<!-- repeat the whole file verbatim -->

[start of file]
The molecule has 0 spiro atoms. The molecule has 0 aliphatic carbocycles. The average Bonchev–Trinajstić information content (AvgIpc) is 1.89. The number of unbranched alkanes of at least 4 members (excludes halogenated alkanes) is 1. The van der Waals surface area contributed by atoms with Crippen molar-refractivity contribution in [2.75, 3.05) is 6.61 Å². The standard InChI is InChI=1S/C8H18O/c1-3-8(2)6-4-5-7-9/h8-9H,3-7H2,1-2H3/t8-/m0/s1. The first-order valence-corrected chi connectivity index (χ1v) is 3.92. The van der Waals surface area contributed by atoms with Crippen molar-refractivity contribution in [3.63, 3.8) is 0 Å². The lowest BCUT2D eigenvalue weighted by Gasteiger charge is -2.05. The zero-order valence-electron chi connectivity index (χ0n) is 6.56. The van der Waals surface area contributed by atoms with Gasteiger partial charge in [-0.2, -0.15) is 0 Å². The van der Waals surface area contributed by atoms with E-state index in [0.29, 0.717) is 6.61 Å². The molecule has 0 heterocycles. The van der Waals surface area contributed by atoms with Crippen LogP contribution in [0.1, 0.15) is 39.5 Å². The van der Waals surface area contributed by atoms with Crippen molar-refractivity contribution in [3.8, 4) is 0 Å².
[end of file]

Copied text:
The molecule has 0 spiro atoms. The molecule has 0 aliphatic carbocycles. The average Bonchev–Trinajstić information content (AvgIpc) is 1.89. The number of unbranched alkanes of at least 4 members (excludes halogenated alkanes) is 1. The van der Waals surface area contributed by atoms with Crippen molar-refractivity contribution in [2.75, 3.05) is 6.61 Å². The standard InChI is InChI=1S/C8H18O/c1-3-8(2)6-4-5-7-9/h8-9H,3-7H2,1-2H3/t8-/m0/s1. The first-order valence-corrected chi connectivity index (χ1v) is 3.92. The van der Waals surface area contributed by atoms with Crippen molar-refractivity contribution in [3.63, 3.8) is 0 Å². The lowest BCUT2D eigenvalue weighted by Gasteiger charge is -2.05. The zero-order valence-electron chi connectivity index (χ0n) is 6.56. The van der Waals surface area contributed by atoms with Gasteiger partial charge in [-0.2, -0.15) is 0 Å². The van der Waals surface area contributed by atoms with E-state index in [0.29, 0.717) is 6.61 Å². The molecule has 0 heterocycles. The van der Waals surface area contributed by atoms with Crippen LogP contribution in [0.1, 0.15) is 39.5 Å². The van der Waals surface area contributed by atoms with Crippen molar-refractivity contribution in [3.8, 4) is 0 Å².